UCSB researchers earned a $1.2 million Science Education Partnership Award from the National Institutes of Health to create a preschool biology curriculum for low-income Latino children.

Laura Romo, associate professor in the department of education and Director of the Chicano Studies Institute, acted as the principal investigator into research and will be working with education professor Yukari Okamoto and associate professors of education Julie Bianchini and Jin Sook Lee to launch the curriculum, which will focus on illness prevention and nutrition.

According to Romo, the program seeks to inform young children about the science behind germs, viruses, hygiene and food choices.

“When young children are told to wash their hands, adults tend to leave out the how and why,” Romo said in the release. “Our curriculum will provide children with a rudimentary conceptual understanding of germ biology as a rationale. This type of information can help children remember what they should do to prevent illness and promote better hygiene. Similarly, a biological reason related to how food helps people grow or stay healthy may foster compliance with eating healthy things, such as vegetables.”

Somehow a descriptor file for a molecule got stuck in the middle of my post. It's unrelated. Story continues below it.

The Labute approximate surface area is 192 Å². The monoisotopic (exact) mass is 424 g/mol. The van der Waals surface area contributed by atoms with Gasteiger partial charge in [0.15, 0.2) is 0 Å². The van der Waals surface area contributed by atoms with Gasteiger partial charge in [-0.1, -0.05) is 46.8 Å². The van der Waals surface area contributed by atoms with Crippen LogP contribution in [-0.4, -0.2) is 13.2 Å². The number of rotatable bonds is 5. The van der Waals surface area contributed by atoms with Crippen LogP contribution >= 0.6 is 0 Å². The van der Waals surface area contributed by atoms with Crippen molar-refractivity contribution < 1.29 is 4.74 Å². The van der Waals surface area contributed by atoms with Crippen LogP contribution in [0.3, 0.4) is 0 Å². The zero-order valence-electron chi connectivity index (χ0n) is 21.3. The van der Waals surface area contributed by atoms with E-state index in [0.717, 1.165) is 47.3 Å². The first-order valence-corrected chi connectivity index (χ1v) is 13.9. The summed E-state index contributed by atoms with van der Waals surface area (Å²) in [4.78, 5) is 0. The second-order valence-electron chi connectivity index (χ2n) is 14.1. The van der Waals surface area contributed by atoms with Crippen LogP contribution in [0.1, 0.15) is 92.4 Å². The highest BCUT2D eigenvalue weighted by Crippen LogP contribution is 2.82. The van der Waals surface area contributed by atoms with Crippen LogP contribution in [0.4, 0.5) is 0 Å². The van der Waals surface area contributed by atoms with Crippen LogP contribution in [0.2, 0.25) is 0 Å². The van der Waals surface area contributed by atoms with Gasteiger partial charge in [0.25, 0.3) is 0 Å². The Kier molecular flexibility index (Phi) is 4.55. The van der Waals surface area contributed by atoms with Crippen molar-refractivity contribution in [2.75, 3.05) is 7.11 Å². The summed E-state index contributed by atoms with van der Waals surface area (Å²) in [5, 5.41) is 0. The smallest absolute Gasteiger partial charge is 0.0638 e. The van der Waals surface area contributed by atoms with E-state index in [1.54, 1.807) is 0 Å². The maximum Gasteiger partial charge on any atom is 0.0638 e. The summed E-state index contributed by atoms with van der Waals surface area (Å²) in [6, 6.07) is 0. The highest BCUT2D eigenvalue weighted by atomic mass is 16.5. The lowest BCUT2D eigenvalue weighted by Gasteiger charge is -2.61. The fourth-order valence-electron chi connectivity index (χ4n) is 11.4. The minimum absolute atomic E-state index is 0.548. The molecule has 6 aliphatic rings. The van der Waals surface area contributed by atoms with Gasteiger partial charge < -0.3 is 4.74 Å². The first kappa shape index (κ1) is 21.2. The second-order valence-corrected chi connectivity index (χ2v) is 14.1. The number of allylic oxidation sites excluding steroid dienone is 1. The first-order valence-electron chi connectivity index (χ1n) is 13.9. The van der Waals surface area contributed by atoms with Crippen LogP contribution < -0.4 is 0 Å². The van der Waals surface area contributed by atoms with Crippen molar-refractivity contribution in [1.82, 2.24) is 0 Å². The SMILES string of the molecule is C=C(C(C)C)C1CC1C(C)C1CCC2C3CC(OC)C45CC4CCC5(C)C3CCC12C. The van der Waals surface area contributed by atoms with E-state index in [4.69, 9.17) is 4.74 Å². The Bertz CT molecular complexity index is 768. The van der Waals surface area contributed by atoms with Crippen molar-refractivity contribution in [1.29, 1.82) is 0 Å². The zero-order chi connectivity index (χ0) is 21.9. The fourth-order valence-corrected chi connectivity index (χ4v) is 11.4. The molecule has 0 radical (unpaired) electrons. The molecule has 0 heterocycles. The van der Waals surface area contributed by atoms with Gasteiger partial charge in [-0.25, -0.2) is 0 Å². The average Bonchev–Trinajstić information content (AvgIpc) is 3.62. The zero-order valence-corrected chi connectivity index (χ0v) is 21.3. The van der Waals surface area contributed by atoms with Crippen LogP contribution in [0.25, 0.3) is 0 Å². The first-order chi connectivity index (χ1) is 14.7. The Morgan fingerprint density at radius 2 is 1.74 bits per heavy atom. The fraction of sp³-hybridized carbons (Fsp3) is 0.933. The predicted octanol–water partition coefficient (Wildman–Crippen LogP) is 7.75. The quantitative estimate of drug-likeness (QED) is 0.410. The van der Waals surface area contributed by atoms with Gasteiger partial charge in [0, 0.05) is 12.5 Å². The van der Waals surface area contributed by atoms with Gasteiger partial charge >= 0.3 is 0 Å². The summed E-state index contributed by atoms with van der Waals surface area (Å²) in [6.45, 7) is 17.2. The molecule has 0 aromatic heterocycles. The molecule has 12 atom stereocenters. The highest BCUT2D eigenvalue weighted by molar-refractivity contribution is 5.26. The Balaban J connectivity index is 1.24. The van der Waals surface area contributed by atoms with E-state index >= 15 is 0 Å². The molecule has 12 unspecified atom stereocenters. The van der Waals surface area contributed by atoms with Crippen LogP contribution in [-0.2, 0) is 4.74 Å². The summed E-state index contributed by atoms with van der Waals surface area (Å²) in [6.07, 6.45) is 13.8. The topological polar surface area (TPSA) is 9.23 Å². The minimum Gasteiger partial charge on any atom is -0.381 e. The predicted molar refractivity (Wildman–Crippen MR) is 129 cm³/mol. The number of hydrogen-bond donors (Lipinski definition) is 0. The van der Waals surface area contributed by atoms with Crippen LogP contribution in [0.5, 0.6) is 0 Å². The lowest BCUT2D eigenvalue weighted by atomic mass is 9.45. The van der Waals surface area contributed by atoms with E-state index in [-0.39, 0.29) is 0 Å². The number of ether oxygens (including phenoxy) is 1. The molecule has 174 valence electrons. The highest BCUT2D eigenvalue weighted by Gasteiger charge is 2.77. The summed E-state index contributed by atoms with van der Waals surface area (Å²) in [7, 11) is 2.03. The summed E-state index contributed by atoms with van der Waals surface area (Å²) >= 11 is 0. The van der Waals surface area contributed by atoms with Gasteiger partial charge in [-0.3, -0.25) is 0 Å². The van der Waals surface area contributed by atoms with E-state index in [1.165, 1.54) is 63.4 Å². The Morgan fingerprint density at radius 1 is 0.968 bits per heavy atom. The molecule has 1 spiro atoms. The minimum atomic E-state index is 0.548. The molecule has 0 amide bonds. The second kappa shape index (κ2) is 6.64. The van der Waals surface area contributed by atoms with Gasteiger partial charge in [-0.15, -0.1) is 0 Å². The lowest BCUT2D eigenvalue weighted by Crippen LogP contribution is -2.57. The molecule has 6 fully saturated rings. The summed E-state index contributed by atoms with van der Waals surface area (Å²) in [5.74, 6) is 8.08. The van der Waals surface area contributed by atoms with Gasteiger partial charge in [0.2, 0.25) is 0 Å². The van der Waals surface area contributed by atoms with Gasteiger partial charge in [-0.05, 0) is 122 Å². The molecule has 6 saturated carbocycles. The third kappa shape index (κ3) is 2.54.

Romo said the project will also strive to improve the children’s overall learning experience by teaching them how to scientifically examine issues using question, explanation and prediction-making.

“With the project, we’re also trying to develop information-seeking and explanatory discourse skills so when the preschool children get to kindergarten, they’re comparable to their peers,” Romo said in a press release.

The curriculum also highlights linguistic support in elementary education by focusing on four and five-year old Latino children whose first language is Spanish but are currently learning English. Teachers from the Santa Barbara Head Start Program and the Franklin Children’s Center will help researchers outline curriculum details and materials for the five-year study.